Before eating, he should wash his hands. He should think that in his body there are eight myriad insects, "When I attain some realization of the Dharma, I shall again give alms of Dharma to them and they shall also partake of my attainment."

Suppose after this begging he meets no poor person, he should still keep one-third aside. In this way, he will have good health, make his body light, and food will digest easily. His meditation will be very good. It is the rule to restrain eating.

5. After one meal, a Bhikshu should not go searching for drinks, if he does, he will pursue a variety of drinks. He will not diligently practice the Buddha Dharma. It is like the horse who does not hold the bridle and seeks grass on two sides. He will not run the way of the goal. This is the reason for the rule to keep away any kind of drink after noon.

6. Buddha Gautama has shown his personality as a Bhikshu himself. Neither a vegetarian nor a carnivore. He is a beggar and has no right to choose. He taught his disciples with a diet of moderation which lays more stress on quantity of food rather than quality.

Just as his philosophy is the Middle Way, his Hinayana diet is Moderation. Moderation is the silken thread running through the pearl chain of all virtues. He who desires only what is enough is troubled neither by raging seas, nor hail-smitten vineyards, nor an unproductive farm. It is only the moderation that gives charm to life. Enough is aplenty, too much is pride.

If one keeps the principle of moderation in mind, even a little poison can be eaten. That is why some poisons can be used as medicine. But, if you take too much, even a tonic may trouble you.

Once I heard of a woman who was treated by a doctor with a diet of only grapefruit. The high acidity of such a diet could leach the sodium out of the liver! She eventually destroyed all her teeth.

I also heard of a woman who was very fond of eating salted melon seeds all day long. After some years, she got a disease in her stomach. Many doctors could not find out the cause and gave no effective treatment. One doctor asked her about what she ate--was there something she ate a lot of everyday. She told him about melon seeds and showed all the skins of them to the doctor. He took them all, added some medicine to it and cooked it all together. When she took the medicine, she was finally cured.

In Hinayana, all the monks live by begging and they have no right to choose their food. Therefore, they are not forbidden to take meat given to them by their believers. They should, however, not take meat which is impure. The way to distinguish pure and impure meat is explained below:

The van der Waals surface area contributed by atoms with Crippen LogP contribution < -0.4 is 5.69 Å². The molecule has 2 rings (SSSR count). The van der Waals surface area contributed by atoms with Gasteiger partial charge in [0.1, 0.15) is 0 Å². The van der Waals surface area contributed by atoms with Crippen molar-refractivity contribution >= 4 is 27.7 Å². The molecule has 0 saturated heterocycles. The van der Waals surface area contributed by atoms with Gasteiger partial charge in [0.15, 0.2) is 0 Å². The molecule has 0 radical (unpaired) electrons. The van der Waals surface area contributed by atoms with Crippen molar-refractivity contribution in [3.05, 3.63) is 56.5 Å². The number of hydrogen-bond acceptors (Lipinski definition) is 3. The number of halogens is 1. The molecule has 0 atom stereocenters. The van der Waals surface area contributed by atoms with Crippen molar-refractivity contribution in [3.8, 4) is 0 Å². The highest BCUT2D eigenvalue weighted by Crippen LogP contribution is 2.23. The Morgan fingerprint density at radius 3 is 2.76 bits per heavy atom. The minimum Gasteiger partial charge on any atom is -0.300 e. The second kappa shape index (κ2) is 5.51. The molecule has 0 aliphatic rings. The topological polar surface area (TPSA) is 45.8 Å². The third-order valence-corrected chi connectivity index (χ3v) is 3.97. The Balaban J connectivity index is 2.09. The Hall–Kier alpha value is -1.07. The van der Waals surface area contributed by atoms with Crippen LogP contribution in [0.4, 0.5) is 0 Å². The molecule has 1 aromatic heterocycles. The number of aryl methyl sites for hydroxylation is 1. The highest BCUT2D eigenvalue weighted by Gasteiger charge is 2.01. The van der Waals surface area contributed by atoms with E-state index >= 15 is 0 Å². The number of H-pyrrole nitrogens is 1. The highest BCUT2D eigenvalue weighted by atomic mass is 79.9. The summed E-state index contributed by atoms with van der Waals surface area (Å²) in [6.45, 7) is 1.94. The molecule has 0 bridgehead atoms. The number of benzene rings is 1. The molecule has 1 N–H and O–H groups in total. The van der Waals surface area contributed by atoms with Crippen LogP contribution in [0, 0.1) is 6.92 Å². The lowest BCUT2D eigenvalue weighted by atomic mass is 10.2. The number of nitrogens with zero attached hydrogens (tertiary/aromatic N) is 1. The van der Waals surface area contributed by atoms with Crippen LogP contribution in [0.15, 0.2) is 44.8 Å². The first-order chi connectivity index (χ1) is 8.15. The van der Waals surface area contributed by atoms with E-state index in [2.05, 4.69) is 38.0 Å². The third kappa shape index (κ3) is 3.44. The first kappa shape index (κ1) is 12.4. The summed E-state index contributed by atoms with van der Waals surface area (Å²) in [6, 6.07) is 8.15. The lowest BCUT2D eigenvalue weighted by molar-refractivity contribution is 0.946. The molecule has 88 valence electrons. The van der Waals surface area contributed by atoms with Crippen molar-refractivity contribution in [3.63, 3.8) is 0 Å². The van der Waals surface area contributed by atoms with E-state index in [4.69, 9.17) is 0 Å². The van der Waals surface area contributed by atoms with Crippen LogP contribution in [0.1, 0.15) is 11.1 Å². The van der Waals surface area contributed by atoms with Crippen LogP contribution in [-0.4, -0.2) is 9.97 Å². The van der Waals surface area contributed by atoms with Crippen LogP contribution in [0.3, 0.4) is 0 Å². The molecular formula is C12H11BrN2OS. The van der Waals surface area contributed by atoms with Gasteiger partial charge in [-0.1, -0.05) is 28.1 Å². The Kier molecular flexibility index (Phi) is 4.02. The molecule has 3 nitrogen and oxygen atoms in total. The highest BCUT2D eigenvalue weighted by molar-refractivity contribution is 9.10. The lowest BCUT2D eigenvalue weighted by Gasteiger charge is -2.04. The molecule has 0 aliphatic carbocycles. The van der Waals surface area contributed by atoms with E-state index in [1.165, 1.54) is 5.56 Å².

Pure meat is defined by the following circumstances:

1)The killing of the animal was not seen to be for the eater.
2)The killing of the animal was not heard to be for the eater.
3)The eater knows beyond doubt that the animal was not killed for him.
4)It has died a natural death.
5)It was the leftover of the beasts or big birds.
6)It was not killed by oneself.
7)It was dried by itself.
8)It has met death accidentally and has not been killed due to a previous promise.
9)It was killed previously without one's involvement.

In the Yogacaryabhumi Sastra, Maitreya, the next Buddha taught us about the Buddhist Diet:

There are six bad influences regarding food. The Hinayanist should think of:

1)Bad influences of impurity--When the food comes into the mouth through being bitten, masticated by teeth, soaked and spoiled by saliva, then it comes to the throat and stomach by which the beautiful foods become impure. Hence, one thinks the remaining foods should not be desired to be eaten any more.
2)Bad influences of transformation--After digesting all foods they join with the 36 impurities of our body and some become feces which, if one touches it, will only hate it.
3)Bad influences of gathering--When one likes some food, he has to work very hard to get it. If he cannot get it, he might be very sad.
4)Bad influences of protecting--When one has some food gathered, he has to protect it well. How can the food be protected from the thieves, robbers, and official robbers (nowadays by this we mean communists), fire, flood, and bad neighbors.
5)Bad influences of broken relative loves, family loves, and social loves--Many lovely relatives, partnerships, and friendships have been broken apart just because of food. Some even fight and die for it!
6)Bad influences of punishment--When one robs others' foods, he has to be punished with many kinds of instruments of tortures. (Besides the five ancient penalties of tattooing, cutting off the nose, cutting off the feet, castration, and death. There are many kinds of new cruel instruments created and used very often by Mao Tse Tung and his henchmen in those Labor Camps.)